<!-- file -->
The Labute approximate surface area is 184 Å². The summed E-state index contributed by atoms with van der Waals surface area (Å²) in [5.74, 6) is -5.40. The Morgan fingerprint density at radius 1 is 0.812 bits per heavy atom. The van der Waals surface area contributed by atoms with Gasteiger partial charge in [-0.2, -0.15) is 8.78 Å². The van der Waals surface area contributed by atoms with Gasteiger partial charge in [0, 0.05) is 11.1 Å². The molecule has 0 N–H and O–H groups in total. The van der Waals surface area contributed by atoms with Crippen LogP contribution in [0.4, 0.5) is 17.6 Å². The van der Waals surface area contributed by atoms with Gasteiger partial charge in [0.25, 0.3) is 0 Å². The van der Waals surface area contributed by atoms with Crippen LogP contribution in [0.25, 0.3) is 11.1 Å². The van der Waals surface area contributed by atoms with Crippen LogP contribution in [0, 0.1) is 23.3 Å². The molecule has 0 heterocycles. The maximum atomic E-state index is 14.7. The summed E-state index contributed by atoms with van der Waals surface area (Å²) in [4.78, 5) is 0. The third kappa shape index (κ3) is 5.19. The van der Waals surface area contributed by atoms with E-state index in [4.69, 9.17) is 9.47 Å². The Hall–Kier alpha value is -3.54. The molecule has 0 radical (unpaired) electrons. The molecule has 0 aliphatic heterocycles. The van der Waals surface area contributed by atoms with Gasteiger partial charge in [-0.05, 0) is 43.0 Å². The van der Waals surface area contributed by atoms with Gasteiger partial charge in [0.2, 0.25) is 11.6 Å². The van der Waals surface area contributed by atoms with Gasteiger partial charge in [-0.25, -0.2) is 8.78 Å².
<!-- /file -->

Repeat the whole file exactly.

The Labute approximate surface area is 184 Å². The summed E-state index contributed by atoms with van der Waals surface area (Å²) in [5.74, 6) is -5.40. The Morgan fingerprint density at radius 1 is 0.812 bits per heavy atom. The van der Waals surface area contributed by atoms with Gasteiger partial charge in [-0.2, -0.15) is 8.78 Å². The van der Waals surface area contributed by atoms with Gasteiger partial charge in [0, 0.05) is 11.1 Å². The molecule has 0 N–H and O–H groups in total. The van der Waals surface area contributed by atoms with Crippen LogP contribution in [0.4, 0.5) is 17.6 Å². The van der Waals surface area contributed by atoms with Gasteiger partial charge in [0.25, 0.3) is 0 Å². The van der Waals surface area contributed by atoms with Crippen LogP contribution in [0.25, 0.3) is 11.1 Å². The van der Waals surface area contributed by atoms with Crippen LogP contribution in [0, 0.1) is 23.3 Å². The molecule has 0 heterocycles. The maximum atomic E-state index is 14.7. The summed E-state index contributed by atoms with van der Waals surface area (Å²) in [4.78, 5) is 0. The third kappa shape index (κ3) is 5.19. The van der Waals surface area contributed by atoms with E-state index in [4.69, 9.17) is 9.47 Å². The Hall–Kier alpha value is -3.54. The molecule has 0 radical (unpaired) electrons. The molecule has 0 aliphatic heterocycles. The van der Waals surface area contributed by atoms with Gasteiger partial charge in [-0.05, 0) is 43.0 Å². The van der Waals surface area contributed by atoms with Gasteiger partial charge in [0.2, 0.25) is 11.6 Å². The van der Waals surface area contributed by atoms with Gasteiger partial charge in [-0.25, -0.2) is 8.78 Å².